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Pioneers’ new man

PROVIDENCE HIGH — Providence High and Athletic Director Andrew Bencze had a long and expansive list for what they hoped to find in a new boys’ basketball coach.

Along with someone who had a wealth of experience and a track record of success, the administrators also wanted to fine an individual who was familiar with running a program at a small school, someone who was involved in the community and someone who is focused on helping athletes thrive in the classroom, as well as on the basketball court.

After a search that yielded a slew of applicants, Bencze said he is convinced he has found all those characteristics in Ernest Baskerville — the new Pioneers’ coach.

“When we first saw his résumé, what we were really excited about is that he coached at a small school with an academic focus, and he was there for 12 years,” said Bencze, who also runs the Providence girls’ basketball program. “We wanted to have someone who can come in and be loyal and invest himself in the program, and that’s the kind of person that we think we have in Ernest.”


Bencze said he was also impressed with the feedback that he received when taking to individuals who know, or have worked with, Baskerville.

“Everyone who I talked to about him said that he was a very high-character guy,” Bencze said. “They all described him as a genuine guy who is honest and who has a lot of integrity. That’s a great starting point when you’re talking about someone who is your next coach.”

Baskerville, who spent last season as an assistant coach for the College of the Canyons men’s team, built a successful winning program at Los Angeles Center for Enriched Studies in West L.A. He coached the team to four league championships from 1997-2009 and had a record of 178-168.

During the 2008-09 season, LACES captured the L.A. City Small Schools Championship and Baskerville was named the coach of the year.


Baskerville, who works in the law field at the Cochran Firm, had to leave LACES after suffering a serious injury. Because his rehabilitation from the injury took up so much of his time, he decided to turn over the program to one of his assistants.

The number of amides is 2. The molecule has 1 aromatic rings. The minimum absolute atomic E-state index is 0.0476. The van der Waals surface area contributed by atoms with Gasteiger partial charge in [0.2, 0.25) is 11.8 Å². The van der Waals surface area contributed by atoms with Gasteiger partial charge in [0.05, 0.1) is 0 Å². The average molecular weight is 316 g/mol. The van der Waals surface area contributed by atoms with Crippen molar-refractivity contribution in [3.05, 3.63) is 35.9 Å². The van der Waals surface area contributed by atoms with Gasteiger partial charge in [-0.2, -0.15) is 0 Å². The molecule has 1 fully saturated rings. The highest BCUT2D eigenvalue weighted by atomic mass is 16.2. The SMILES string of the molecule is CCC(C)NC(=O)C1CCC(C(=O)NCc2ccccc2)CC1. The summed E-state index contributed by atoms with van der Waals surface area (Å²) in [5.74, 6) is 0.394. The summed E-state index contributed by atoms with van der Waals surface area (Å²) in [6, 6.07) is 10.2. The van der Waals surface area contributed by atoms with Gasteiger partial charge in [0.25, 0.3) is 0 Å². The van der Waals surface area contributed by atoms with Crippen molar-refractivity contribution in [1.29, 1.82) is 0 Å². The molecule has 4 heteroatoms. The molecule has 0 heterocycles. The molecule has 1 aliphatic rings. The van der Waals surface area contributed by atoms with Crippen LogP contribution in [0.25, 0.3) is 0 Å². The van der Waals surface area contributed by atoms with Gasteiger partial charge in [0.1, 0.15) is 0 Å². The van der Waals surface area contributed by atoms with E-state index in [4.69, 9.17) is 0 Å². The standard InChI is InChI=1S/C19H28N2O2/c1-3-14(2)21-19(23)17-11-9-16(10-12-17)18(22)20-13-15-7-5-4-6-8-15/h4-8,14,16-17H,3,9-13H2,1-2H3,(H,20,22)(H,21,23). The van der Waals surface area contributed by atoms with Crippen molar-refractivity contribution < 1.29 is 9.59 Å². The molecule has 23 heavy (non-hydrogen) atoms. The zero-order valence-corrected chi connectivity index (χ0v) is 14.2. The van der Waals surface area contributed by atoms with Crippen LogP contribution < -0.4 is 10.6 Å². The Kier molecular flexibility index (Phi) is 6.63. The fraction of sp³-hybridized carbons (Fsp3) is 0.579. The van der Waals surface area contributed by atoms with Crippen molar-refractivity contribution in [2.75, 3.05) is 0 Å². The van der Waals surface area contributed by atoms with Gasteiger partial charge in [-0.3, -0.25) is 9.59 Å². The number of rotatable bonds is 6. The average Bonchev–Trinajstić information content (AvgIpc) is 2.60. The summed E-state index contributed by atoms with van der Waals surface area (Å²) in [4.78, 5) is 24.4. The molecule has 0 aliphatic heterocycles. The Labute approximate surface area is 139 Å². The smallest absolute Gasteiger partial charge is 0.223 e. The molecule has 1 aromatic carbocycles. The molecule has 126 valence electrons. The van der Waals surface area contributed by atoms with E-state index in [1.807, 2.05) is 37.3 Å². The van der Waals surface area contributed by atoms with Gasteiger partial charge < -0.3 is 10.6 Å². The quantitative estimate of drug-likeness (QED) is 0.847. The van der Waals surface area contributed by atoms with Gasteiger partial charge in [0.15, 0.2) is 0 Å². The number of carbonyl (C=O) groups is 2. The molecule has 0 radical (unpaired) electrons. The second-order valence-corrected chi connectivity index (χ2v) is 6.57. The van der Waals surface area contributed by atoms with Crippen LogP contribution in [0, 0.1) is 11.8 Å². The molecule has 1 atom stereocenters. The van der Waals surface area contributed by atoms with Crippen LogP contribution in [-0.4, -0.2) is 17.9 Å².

“I had to rehab for 32 weeks, and it was crazy,” he said. “My thing was if I’m not able to give a program my all, I just can’t do it. I loved my program and I didn’t want to leave, but I thought it was best to let my assistant take over and let him run the program.”

That assistant is still running the program at LACES, while another of Baskerville’s former assistants is coaching at powerhouse Gardena Serra.

Coming from a small school, Baskerville said Providence is a perfect fit for him.

“I was looking for a place that is similar to where I was, and I was looking for a place that stresses academics,” he said. “Providence has a great reputation for turning out some really good students. What I also liked about Providence is the administration, and how much they care about the programs. When you have administrative backing, as a coach, it means a lot.”

Baskerville will take over a program that had mixed results last season. Under former coach Cary Many, the Pioneers went 13-12 and placed fourth in the Liberty League. Many ran a run-and-gun, shoot-first offense that didn’t require much defense.

Under Baskerville, however, the Pioneers will be introduced to a more defensive-minded game plan.

“I told the guys I’m coming here to help you play some defense,” Baskerville said. “Some of them were really excited about what we want to do. We want to play tough defense and try and force a lot of turnovers. We want to make teams work for what they get. I truly believe that defense creates offense. Defense has to be our staple.”


Providence returns a successful player in senior Patrick Gonzalez, who had a record-breaking season in 2010-11. He broke records in everything from points in a game (52), to free throws made (134), to most three-pointers in a game (11) to most three-pointers in a season (137).

According to Gonzalez ended the season with the highest scoring average and the highest three-point average (six a game) among players in California. He averaged 37.8 points and 11.5 rebounds a game. In addition, along with scoring 869 points, Gonzalez tallied 30 or more points in 19 game and 40 or more in 10 games. On the school’s career scoring list, Gonzalez has 1,468 points and trails Barry Dabbaghian (1,555) by just 87 points.

“I am really looking forward to working with the guys, and I think we’re going to have some talent,” Baskerville said.